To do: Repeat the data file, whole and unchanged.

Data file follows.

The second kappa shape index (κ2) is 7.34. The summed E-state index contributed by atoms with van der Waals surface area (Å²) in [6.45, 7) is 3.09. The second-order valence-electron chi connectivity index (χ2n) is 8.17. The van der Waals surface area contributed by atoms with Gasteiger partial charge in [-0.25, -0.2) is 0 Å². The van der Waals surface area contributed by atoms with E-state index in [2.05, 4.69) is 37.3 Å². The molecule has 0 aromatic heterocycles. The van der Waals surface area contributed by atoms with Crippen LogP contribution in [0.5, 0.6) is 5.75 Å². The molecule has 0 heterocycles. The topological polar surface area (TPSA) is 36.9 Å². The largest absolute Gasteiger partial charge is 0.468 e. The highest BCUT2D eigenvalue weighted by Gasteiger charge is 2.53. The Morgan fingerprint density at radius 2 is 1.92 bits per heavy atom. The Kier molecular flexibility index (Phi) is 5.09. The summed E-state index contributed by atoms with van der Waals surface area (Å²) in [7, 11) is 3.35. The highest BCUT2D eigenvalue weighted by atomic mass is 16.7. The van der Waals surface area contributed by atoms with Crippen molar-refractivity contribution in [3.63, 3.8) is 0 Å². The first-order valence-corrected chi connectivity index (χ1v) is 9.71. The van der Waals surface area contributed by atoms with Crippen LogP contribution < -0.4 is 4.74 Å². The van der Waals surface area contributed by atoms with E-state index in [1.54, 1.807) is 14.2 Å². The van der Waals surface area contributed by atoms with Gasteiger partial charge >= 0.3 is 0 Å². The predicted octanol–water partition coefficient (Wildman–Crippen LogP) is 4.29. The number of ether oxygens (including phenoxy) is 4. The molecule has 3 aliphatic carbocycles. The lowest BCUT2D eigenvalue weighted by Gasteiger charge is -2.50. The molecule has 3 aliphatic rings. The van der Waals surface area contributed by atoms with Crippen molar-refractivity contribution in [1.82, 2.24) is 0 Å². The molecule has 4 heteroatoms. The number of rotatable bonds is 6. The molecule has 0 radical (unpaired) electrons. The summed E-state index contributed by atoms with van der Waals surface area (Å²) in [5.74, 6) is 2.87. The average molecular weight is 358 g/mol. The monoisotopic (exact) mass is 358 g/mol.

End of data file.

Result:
The second kappa shape index (κ2) is 7.34. The summed E-state index contributed by atoms with van der Waals surface area (Å²) in [6.45, 7) is 3.09. The second-order valence-electron chi connectivity index (χ2n) is 8.17. The van der Waals surface area contributed by atoms with Gasteiger partial charge in [-0.25, -0.2) is 0 Å². The van der Waals surface area contributed by atoms with E-state index in [2.05, 4.69) is 37.3 Å². The molecule has 0 aromatic heterocycles. The van der Waals surface area contributed by atoms with Crippen LogP contribution in [0.5, 0.6) is 5.75 Å². The molecule has 0 heterocycles. The topological polar surface area (TPSA) is 36.9 Å². The largest absolute Gasteiger partial charge is 0.468 e. The highest BCUT2D eigenvalue weighted by Gasteiger charge is 2.53. The Morgan fingerprint density at radius 2 is 1.92 bits per heavy atom. The Kier molecular flexibility index (Phi) is 5.09. The summed E-state index contributed by atoms with van der Waals surface area (Å²) in [7, 11) is 3.35. The highest BCUT2D eigenvalue weighted by atomic mass is 16.7. The van der Waals surface area contributed by atoms with Crippen molar-refractivity contribution in [3.63, 3.8) is 0 Å². The first-order valence-corrected chi connectivity index (χ1v) is 9.71. The van der Waals surface area contributed by atoms with Crippen LogP contribution < -0.4 is 4.74 Å². The van der Waals surface area contributed by atoms with E-state index in [1.54, 1.807) is 14.2 Å². The van der Waals surface area contributed by atoms with Gasteiger partial charge >= 0.3 is 0 Å². The predicted octanol–water partition coefficient (Wildman–Crippen LogP) is 4.29. The number of ether oxygens (including phenoxy) is 4. The molecule has 3 aliphatic carbocycles. The lowest BCUT2D eigenvalue weighted by Gasteiger charge is -2.50. The molecule has 3 aliphatic rings. The van der Waals surface area contributed by atoms with Crippen molar-refractivity contribution in [1.82, 2.24) is 0 Å². The molecule has 4 heteroatoms. The number of rotatable bonds is 6. The molecule has 0 radical (unpaired) electrons. The summed E-state index contributed by atoms with van der Waals surface area (Å²) in [5.74, 6) is 2.87. The average molecular weight is 358 g/mol. The monoisotopic (exact) mass is 358 g/mol.